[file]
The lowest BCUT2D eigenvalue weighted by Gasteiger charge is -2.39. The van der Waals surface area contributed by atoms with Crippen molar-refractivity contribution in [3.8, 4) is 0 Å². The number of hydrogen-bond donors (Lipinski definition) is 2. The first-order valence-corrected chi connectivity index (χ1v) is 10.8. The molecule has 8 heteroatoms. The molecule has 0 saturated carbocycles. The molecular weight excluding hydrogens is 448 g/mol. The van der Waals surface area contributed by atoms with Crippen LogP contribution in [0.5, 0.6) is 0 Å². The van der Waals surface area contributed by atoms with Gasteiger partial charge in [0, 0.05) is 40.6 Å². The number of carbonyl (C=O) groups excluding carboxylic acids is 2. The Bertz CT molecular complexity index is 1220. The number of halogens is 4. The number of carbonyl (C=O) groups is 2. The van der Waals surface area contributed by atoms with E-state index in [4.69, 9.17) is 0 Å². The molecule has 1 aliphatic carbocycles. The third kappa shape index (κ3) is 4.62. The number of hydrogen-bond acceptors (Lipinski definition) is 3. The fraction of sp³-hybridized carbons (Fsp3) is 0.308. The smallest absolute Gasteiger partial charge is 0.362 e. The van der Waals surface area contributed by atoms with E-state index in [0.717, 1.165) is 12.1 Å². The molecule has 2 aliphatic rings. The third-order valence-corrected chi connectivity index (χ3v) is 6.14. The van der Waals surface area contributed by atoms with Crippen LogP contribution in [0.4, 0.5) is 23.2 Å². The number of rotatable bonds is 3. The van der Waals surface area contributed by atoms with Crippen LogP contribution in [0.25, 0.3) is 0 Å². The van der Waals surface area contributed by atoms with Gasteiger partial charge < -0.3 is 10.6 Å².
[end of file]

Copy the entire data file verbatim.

The lowest BCUT2D eigenvalue weighted by Gasteiger charge is -2.39. The van der Waals surface area contributed by atoms with Crippen molar-refractivity contribution in [3.8, 4) is 0 Å². The number of hydrogen-bond donors (Lipinski definition) is 2. The first-order valence-corrected chi connectivity index (χ1v) is 10.8. The molecule has 8 heteroatoms. The molecule has 0 saturated carbocycles. The molecular weight excluding hydrogens is 448 g/mol. The van der Waals surface area contributed by atoms with Crippen LogP contribution in [0.5, 0.6) is 0 Å². The van der Waals surface area contributed by atoms with Gasteiger partial charge in [0, 0.05) is 40.6 Å². The number of carbonyl (C=O) groups excluding carboxylic acids is 2. The Bertz CT molecular complexity index is 1220. The number of halogens is 4. The number of carbonyl (C=O) groups is 2. The van der Waals surface area contributed by atoms with E-state index in [4.69, 9.17) is 0 Å². The molecule has 1 aliphatic carbocycles. The third kappa shape index (κ3) is 4.62. The number of hydrogen-bond acceptors (Lipinski definition) is 3. The fraction of sp³-hybridized carbons (Fsp3) is 0.308. The smallest absolute Gasteiger partial charge is 0.362 e. The van der Waals surface area contributed by atoms with E-state index in [0.717, 1.165) is 12.1 Å². The molecule has 2 aliphatic rings. The third-order valence-corrected chi connectivity index (χ3v) is 6.14. The van der Waals surface area contributed by atoms with Crippen LogP contribution in [0.4, 0.5) is 23.2 Å². The number of rotatable bonds is 3. The van der Waals surface area contributed by atoms with Crippen LogP contribution in [0.25, 0.3) is 0 Å². The van der Waals surface area contributed by atoms with Gasteiger partial charge < -0.3 is 10.6 Å².